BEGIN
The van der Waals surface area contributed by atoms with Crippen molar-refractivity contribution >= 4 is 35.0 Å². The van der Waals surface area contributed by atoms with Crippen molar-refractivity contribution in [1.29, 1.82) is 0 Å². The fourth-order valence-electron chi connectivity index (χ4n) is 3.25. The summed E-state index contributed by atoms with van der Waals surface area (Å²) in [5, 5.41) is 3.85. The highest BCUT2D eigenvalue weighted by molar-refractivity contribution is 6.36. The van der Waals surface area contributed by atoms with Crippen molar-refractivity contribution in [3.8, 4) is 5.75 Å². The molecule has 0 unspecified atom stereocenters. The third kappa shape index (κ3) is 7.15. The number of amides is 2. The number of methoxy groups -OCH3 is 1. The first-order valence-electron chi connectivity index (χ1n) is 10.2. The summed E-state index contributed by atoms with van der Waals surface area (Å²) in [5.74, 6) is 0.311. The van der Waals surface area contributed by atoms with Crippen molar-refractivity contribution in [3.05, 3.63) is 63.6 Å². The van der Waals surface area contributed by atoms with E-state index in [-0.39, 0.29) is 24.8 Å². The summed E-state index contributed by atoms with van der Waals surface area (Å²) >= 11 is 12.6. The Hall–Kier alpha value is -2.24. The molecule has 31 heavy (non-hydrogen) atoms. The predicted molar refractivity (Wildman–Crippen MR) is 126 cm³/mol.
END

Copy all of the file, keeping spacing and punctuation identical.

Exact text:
The van der Waals surface area contributed by atoms with Crippen molar-refractivity contribution >= 4 is 35.0 Å². The van der Waals surface area contributed by atoms with Crippen molar-refractivity contribution in [1.29, 1.82) is 0 Å². The fourth-order valence-electron chi connectivity index (χ4n) is 3.25. The summed E-state index contributed by atoms with van der Waals surface area (Å²) in [5, 5.41) is 3.85. The highest BCUT2D eigenvalue weighted by molar-refractivity contribution is 6.36. The van der Waals surface area contributed by atoms with Crippen molar-refractivity contribution in [3.8, 4) is 5.75 Å². The molecule has 0 unspecified atom stereocenters. The third kappa shape index (κ3) is 7.15. The number of amides is 2. The number of methoxy groups -OCH3 is 1. The first-order valence-electron chi connectivity index (χ1n) is 10.2. The summed E-state index contributed by atoms with van der Waals surface area (Å²) in [5.74, 6) is 0.311. The van der Waals surface area contributed by atoms with Crippen molar-refractivity contribution in [3.05, 3.63) is 63.6 Å². The van der Waals surface area contributed by atoms with E-state index in [-0.39, 0.29) is 24.8 Å². The summed E-state index contributed by atoms with van der Waals surface area (Å²) >= 11 is 12.6. The Hall–Kier alpha value is -2.24. The molecule has 31 heavy (non-hydrogen) atoms. The predicted molar refractivity (Wildman–Crippen MR) is 126 cm³/mol.